Actually, I wasn't done with the boats yet. There was still Dueodde to think about. I had menat to work on her this year, but things don't always work out the way you plan. Then there was all the various loose ends hanging about. Like I had gone through the channels and snet a letter thorugh the DMV to whoever owned the boat that sank mine. They don't tell you who, just forward the letter. I get a really pathetic e-mail back saying how its not their fault, it was the storm of the century (which it wasn't, it wasn't even the storm of the year.. that was over on the west coast), how he has no money (the winches on his boat are worth more than the Hurley) and a few more predictable denials. I didn't even bother writing back. I did go down to small claims to file to find out about taking them to court. All in all, though I won't be able to get near what they cost me all told, and the state takes 10% of that, there is no time limit. My biggest fear was that the court proceeding would be impossible for me because I couldn't stay in town much longer at this point, and certainly couldn't fly down from Alaska or even Virginia. It still troubles me, because though I know the guy is at fault.. no matter what, he made the choice to not secure his boat after the first hurricane, before it sank my boat in the second. That is just negligence. But I do not trust the legal system. And it will cost a lot of money to file a claim, the 10% is wether you win or lose, up front. And I generally feel even more angry that I have to drag him to court. The fact is, if he'd been willing to accept responsibility, offered to do what he could to help me or make it good, I could have just let him walk. But to deny responsibility.. I feel like I have to take him down because he represents this whole attitude of responsibility, and even morte, he is a danger to everyone and should have his boat taken away at the very least, and maybe be taught that irresponsibility and negligence has consequences. In fact, all I really want is for him to admit he did wrong, even if I have to force it out of him. I hate just letting him wash his hands and walk away from what he did to me and my boat, but in the end, I'll probably have no choice. I have to deal with the realitt of my life, which means dealing with my responsibilities, unlike him, and trying to survive, and pay for what I have to do, and all of that means I don't have time or money to wait around here in Stuart to see through a court case.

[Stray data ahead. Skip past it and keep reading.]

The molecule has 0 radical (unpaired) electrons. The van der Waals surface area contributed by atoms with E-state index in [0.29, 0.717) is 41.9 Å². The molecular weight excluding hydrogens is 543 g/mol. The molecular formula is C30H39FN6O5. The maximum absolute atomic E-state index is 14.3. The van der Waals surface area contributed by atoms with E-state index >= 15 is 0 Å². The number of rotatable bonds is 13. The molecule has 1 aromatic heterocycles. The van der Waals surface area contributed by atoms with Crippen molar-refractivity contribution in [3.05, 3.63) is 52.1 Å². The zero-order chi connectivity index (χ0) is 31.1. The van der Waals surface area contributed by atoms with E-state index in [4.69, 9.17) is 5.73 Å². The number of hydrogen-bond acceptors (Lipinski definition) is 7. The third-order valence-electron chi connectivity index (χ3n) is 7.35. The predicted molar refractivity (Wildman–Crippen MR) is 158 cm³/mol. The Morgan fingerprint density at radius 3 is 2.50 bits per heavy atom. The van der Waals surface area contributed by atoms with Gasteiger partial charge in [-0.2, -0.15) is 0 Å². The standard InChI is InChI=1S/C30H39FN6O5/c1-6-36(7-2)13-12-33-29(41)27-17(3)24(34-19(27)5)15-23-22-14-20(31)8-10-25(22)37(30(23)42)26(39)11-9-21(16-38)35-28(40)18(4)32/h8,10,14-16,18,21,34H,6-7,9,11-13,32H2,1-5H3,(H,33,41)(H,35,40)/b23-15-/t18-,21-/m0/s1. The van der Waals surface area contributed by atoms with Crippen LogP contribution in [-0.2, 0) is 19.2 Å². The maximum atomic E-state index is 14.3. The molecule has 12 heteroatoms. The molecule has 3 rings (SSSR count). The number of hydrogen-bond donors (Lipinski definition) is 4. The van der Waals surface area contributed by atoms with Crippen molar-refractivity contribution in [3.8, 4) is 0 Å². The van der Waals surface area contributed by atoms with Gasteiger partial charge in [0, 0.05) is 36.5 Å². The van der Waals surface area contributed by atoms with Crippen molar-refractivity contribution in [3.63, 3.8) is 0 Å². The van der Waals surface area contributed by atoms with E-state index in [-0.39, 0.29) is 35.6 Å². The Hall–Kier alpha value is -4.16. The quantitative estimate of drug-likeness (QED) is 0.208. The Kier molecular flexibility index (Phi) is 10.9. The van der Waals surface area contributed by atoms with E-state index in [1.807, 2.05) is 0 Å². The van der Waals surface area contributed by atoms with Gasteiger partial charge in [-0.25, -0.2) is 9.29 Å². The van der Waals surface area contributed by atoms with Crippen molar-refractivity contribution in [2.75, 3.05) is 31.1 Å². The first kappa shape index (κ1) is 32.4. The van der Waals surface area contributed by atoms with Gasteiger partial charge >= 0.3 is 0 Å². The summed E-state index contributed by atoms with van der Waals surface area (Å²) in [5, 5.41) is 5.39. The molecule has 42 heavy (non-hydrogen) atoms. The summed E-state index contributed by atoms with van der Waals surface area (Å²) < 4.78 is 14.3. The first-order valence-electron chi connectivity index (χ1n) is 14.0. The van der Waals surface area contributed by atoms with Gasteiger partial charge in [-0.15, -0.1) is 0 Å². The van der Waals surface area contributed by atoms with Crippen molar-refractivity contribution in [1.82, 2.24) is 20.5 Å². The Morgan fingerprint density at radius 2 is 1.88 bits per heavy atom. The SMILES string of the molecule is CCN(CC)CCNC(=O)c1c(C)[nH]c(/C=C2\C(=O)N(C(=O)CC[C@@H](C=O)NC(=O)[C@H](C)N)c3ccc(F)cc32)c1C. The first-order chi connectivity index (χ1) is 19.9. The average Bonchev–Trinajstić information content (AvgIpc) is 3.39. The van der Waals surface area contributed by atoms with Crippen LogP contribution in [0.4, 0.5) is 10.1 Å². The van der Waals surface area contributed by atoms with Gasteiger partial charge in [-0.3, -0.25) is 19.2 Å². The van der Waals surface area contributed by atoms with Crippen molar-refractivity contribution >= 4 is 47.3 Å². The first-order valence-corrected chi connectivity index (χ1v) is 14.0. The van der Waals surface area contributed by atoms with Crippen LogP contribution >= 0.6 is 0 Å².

It never ends. The day after I get back from dropping off the Hurley, another derelict boat that has been hanging just in front of Dueodde since the Hurricane finally slips back far enough to start hitting me. I race out in the rowbaot to seperate them. It is almost funny that Deodde got through the two hurricanes without a mark on the hull below the rails, the part of the boat I did in the yard the year before. But this derelict's boat (it isn't the boat's fault) that has been hanging out here, stuff hanging over the sides, unvisited in the months now since the hurricane while the owner is off (I quote) drinking up his FEMA money, bangs a chunk of paint off the bows before I can get out there. It can't get down to the steel.. the underlying coal-tar epoxy is too hard, but it takes off a chnk of white overcoat. Anyway, I go into gear (once again) geting out one of my anchors and rode (anchor line), then bobbering his anchors (his anchor lines are worse than a joke) and towing his boat across the cove to anchor it temporarily with my anchor while I go and raise one of his. No easy task, believe me. Using the come along hooked to Dueodde, diving down to dig it out of the muck, I finally get one loose. I take it over and hook it up, then get my anchor back. I leave a bobber on his other anchor, so I can show him where it is if he shows up before I leave. What a day. I drag myself in at last in the afternoon to drink some coffee and eat breakfast.